I’ve been away from home for ten weeks. Upon entering my house, I feel as if I have stepped into the plot of a science fiction movie. I have spent the last two months adventuring through the Northwest, but here in Arizona, my life remained frozen in time. I am surrounded by evidence of this phenomena- pictures my sons drew hanging by magnets on the refrigerator, the pajamas I wore the morning of our departure waiting in the hamper to be laundered.
I have imagined this moment from the day I left- what it would feel like to return home. Sometimes I imagined it with relaxed curiosity, other times with pained longing. I have never been on a trip longer than a week. As a creature dependent on routine, this experience is completely novel.
When I moved to Arizona from Colorado, I never believed it would become my home. A wave of heat hits me as I exit the doors of Phoenix Sky Harbor airport. I find myself wanting to sprint into the sunlight. I feel like a crazed, sun-starved lunatic. I want to rip off my clothes, and splash it all over my skin as if I am taking a bath. But my sun-bathing will have to wait at least one more night, as my arrival is timed just as the day is fading.
My friend, Aimee, arrives to pick me up from the airport. I have always appreciated not having to pay for a taxi, but her kindness extends beyond a simple favor. An eternity has passed since I have conversed with an actual friend, someone who knows me beyond a few random sentences exchanged at a playground. As I place my suitcase in her trunk, I notice the bags also occupying the space. She came with gifts- beer for me, milk for my sons, pumpkins for us all to decorate together. Those simple items take on a whole new meaning coming from a friend who knew I’d want them (particularly the beer) but would be too tired to make a stop at the store.
I open my front door. If my arms were somehow capable, I would wrap them around my entire house. MY house, my things. I hate to be attached to material goods, but walking inside my door feels like walking inside my own mind, my heart. I painted the walls that color of green called “asparagus.” I found and framed the album covers adorning the space in the living room. My grandmother’s cookie jar sits atop my bookshelf, a painting once belonging to my mother hangs over my bed. Artwork created with my sons and husband rests next to our dining room table. This place is me, us, through and through.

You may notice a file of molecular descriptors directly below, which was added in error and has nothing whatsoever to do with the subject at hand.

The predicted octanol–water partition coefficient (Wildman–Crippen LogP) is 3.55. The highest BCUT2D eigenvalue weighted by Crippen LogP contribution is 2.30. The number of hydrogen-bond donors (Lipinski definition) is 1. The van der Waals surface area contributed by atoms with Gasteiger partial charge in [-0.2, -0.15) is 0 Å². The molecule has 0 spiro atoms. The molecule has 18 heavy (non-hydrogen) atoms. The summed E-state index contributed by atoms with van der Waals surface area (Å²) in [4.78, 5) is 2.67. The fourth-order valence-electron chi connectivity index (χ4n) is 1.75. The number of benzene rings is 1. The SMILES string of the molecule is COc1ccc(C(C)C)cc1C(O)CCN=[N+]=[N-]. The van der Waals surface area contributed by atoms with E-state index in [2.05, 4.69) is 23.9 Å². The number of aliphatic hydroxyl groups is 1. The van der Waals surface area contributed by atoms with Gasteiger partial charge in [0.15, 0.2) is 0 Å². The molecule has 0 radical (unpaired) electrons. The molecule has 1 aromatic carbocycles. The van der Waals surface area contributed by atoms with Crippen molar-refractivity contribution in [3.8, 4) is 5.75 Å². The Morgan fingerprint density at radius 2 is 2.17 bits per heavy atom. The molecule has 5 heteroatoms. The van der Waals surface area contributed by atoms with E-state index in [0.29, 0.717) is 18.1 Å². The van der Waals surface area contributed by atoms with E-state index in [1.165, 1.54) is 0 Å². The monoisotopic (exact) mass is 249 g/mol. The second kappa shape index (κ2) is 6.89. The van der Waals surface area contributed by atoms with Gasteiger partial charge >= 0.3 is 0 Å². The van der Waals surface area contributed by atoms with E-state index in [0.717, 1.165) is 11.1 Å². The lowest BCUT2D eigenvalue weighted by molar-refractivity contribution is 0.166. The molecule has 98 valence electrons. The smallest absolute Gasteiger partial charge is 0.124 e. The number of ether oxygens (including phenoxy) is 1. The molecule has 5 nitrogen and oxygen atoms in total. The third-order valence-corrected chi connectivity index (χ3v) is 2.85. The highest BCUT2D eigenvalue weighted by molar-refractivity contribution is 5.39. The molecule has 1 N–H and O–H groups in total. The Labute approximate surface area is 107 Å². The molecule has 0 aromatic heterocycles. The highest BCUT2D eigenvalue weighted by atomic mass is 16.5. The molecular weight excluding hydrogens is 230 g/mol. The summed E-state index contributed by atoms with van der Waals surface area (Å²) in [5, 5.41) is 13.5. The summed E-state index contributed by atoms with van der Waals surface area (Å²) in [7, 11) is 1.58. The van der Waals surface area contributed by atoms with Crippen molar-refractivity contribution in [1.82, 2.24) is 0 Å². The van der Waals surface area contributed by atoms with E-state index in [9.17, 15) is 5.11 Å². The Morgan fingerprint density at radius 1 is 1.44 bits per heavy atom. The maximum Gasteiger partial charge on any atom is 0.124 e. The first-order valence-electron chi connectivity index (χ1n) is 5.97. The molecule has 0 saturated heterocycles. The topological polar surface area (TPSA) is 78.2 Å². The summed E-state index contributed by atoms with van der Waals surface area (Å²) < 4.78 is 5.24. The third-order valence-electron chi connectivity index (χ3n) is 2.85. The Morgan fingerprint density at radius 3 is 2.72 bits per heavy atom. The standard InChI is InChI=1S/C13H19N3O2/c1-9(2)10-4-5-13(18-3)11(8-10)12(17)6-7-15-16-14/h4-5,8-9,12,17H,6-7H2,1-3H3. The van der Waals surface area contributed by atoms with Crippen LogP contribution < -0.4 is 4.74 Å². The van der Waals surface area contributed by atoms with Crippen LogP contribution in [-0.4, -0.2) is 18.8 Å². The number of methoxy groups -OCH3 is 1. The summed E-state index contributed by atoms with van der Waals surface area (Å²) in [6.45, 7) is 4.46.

Luxury appears in the form of space. I have spent two months admonishing my sons not to run or jump or yell in the apartment for fear of disturbing the neighbors below. I don’t know if they remember that the rules did not apply here, or if they somehow instinctively know the environment has changed. Whatever the reason, they tear through the house with joyful abandon. What was once pristine is a colorful, peace-filled mess in a matter of minutes.
The evening ends, and I make my way to my bedroom. I have trouble sleeping. I am exhausted, but the comfort of being in my own bed proves too intoxicating. I want to roll on the pillows and smell the sheets, read my book and place it on my nightstand. Slumber finally comes, but I am awoken by a sudden sound- my son’s footsteps as he runs down our hallway. He bids me good morning, and climbs onto my bed. He jumps from the edge and lands on the floor with a loud thump. I smile. We are home for a week. For at least the next seven days, he can run and jump and thud to his hearts’ content, and the only words he will hear from me are “let me see that again.”